Solaire opened to much fanfare a couple of years ago, and rightly so. It’s the Philippines’ first Macau/Vegas-type integrated casino resort. Casinos in this country, at least in my view, had a dark, shadowy and seedy atmosphere. Pagcor’s (the Philippine gaming agency) casinos used to occupy the less visited corners of hotels, and even stand-alone ones like the casino close to the Manila airport feels daunting enough for non-habitual gamblers. They were places that were hidden and protected, seemingly ashamed or afraid to be seen by the general public, like a lair of pirates, or something of the sort.
In this regard, the opening of Solaire Manila was a game changer. Unlike the previous casinos, Solaire does not hide, not even by a bit, the fact that it is one. The moment you go through the grand entrance, you see a sea of slot machines and tables. It makes no pretensions – it flaunts that it is a casino and makes no apologies for it.
The first of four such integrated casino-resorts planned
for the Manila Bay area, Solaire is the standard-bearer of the ambitious project to transform Manila’s coast into something that rivals Macau’s Cotai Strip. Unlike the grand casinos of Macau though, the exterior of Solaire has a rather subdued elegance. It is beautiful, yes, but does not have the over the top, “I’m filthy rich” stature of Macau’s The Venetian or Galaxy. Inside, the design and decor of its gaming are seems to give the sutlest nod to Vegas’ Bellagio, while its common areas give the feeling of “Sands Cotai-lite”.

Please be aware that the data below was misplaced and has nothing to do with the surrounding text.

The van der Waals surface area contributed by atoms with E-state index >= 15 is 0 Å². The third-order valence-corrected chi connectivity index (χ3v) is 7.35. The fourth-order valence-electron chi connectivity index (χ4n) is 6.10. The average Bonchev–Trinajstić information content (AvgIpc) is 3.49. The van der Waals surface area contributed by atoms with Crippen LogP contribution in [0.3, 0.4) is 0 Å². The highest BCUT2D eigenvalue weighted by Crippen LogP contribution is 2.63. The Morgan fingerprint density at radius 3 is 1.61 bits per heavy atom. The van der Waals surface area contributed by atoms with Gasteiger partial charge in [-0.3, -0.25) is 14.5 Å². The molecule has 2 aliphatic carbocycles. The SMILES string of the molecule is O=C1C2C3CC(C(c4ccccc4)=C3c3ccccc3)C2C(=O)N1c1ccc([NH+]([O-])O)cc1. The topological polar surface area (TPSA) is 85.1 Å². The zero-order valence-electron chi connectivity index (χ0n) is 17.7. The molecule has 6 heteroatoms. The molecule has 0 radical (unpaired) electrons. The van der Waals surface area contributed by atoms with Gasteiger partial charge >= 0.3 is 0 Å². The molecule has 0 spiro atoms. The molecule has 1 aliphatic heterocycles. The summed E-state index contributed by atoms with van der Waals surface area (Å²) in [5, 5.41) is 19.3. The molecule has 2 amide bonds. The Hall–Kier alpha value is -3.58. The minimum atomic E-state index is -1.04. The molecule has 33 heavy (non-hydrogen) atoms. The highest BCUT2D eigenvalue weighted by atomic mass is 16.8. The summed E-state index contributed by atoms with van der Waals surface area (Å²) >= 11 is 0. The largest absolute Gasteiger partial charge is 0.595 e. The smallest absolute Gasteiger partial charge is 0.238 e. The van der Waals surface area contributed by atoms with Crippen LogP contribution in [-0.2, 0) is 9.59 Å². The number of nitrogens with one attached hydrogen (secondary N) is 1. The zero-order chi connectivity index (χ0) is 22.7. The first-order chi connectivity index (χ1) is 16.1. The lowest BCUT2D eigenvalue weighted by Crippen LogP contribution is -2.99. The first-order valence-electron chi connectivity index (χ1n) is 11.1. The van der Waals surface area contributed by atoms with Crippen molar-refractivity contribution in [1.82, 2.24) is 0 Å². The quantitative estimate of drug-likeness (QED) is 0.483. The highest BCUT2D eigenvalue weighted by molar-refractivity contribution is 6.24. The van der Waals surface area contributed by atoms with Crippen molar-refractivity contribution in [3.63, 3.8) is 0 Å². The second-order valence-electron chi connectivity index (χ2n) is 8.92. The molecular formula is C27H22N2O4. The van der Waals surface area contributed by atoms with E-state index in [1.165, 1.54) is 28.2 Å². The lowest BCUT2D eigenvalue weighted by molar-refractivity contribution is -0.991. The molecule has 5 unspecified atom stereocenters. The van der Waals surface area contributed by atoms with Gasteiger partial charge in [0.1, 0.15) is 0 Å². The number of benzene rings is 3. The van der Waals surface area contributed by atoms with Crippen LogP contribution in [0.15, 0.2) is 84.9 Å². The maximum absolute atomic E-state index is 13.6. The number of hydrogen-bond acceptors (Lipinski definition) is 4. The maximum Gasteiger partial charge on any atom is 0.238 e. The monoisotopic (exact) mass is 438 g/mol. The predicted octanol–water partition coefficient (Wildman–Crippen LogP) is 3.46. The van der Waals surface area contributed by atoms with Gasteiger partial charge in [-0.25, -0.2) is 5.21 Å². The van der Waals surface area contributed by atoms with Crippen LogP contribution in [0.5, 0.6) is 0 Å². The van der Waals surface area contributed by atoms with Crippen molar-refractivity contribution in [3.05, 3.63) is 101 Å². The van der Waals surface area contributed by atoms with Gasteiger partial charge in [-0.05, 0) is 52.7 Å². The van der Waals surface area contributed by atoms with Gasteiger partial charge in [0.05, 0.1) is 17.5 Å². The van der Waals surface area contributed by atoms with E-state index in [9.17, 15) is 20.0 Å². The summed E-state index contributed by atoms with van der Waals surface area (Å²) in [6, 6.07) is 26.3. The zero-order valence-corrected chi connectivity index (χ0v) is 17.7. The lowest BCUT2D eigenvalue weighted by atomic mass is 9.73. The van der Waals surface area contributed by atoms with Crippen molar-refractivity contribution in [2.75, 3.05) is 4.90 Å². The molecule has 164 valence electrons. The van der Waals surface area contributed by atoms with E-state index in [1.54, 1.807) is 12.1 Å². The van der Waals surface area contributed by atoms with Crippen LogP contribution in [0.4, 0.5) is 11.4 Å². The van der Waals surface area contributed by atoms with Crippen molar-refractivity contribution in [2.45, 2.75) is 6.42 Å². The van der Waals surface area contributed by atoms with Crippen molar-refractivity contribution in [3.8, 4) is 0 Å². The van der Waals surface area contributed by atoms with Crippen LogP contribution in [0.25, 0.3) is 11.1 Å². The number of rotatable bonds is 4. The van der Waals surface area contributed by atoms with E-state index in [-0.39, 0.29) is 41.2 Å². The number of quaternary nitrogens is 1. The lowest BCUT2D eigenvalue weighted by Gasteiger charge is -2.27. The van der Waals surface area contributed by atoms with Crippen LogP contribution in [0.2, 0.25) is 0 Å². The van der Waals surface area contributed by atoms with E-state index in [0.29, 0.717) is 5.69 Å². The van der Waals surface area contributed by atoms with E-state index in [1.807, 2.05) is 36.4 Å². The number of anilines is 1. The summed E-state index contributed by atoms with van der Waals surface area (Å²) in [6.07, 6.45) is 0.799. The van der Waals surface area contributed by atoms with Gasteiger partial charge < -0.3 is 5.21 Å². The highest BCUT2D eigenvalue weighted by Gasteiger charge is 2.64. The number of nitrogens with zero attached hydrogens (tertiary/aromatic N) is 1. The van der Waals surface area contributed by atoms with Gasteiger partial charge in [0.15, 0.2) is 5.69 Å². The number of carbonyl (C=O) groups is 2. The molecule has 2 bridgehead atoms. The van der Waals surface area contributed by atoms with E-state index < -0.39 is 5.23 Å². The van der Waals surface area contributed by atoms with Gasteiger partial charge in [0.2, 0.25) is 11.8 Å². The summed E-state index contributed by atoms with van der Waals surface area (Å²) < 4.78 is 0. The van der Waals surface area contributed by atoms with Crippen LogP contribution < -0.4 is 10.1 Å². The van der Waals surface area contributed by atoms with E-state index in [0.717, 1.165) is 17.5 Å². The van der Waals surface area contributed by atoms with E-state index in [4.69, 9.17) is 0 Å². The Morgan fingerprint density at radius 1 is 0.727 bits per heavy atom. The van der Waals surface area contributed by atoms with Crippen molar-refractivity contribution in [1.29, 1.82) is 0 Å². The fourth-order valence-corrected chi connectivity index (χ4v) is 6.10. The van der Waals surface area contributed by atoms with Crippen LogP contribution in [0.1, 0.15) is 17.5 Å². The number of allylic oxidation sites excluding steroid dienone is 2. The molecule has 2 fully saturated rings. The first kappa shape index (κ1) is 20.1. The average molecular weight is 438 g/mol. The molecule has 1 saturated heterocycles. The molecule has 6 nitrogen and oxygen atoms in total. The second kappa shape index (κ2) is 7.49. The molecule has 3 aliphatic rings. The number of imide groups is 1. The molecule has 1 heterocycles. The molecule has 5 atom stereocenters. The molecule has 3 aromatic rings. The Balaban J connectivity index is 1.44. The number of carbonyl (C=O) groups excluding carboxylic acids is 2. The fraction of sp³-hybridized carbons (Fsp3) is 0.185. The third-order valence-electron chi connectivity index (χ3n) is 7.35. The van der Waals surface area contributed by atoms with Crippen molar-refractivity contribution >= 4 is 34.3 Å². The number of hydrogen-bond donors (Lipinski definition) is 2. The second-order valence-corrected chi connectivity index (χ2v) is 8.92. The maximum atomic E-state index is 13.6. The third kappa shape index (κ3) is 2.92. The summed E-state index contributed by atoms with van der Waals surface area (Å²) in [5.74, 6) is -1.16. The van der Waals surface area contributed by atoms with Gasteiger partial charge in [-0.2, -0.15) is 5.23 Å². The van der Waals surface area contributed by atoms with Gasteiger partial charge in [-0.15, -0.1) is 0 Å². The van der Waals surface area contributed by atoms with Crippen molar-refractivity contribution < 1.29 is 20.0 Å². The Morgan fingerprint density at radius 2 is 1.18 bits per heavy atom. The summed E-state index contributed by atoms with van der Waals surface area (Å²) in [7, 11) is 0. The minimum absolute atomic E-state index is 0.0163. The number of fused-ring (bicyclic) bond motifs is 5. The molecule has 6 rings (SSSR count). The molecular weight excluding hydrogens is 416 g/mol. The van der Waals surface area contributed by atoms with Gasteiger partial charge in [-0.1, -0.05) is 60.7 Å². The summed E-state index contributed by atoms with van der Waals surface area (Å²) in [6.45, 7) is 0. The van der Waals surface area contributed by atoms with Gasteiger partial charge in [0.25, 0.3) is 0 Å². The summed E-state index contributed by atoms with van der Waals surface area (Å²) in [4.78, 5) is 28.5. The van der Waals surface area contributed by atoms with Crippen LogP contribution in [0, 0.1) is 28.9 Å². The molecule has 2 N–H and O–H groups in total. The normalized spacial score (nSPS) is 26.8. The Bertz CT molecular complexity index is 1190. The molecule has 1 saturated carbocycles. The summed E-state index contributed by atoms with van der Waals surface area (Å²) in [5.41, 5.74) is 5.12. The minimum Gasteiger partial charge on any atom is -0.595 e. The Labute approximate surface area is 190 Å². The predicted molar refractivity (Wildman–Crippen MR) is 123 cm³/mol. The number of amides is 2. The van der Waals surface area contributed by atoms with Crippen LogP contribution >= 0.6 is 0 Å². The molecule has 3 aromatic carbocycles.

And similar to the integrated resorts sprouting elsewhere in the world,
Solaire is bent on becoming more than just gambler’s paradise. A top notch hotel, a large attractive swimming pool, an indoor garden and an up and coming retail area makes it a family vacation destination as well.
We very recently stayed at one of the hotel’s deluxe rooms (aka. the cheapest room you can get) for a weekend “staycation”, and throughout our stay we couldn’t help but compare Solaire to the Sheraton at Macau’s Sands Cotai Central, where we also had a one night stay over month before. Both are advertised as five stars and cater to the same clientele. Check-in and check-out was quicker on the Sheraton, as Solaire’s staff seemed shorthanded when the peak checkout time came, and they seemed less active in promoting their express checkout. In the room though, I would give both equal ratings. Room size difference was negligible, including the bathrooms, and in-room amenities were equal 1:1. As for the pool, Solaire’s is one of the best I’ve seen in the country, though the Sheraton’s was just a whole other level. If you can get a room at Solaire facing the bay though, then the view (provided the weather is good) is something few other places can match. I would stop at comparing prices though, as Macau’s room rates in general are just higher than Manila’s
Overall, though Solaire’s hotel has a bit of catching up to do to get to the same tier as Macau’s top guns, it’s not that far behind. And for locals wanting a true five star experience, without having to bother with airfares and exchange rates, a night at Solaire is certainly a good deal.
* All photos taken December 2014, using an Olympus EPM-2 with M.Zuiko 25mm f1.8.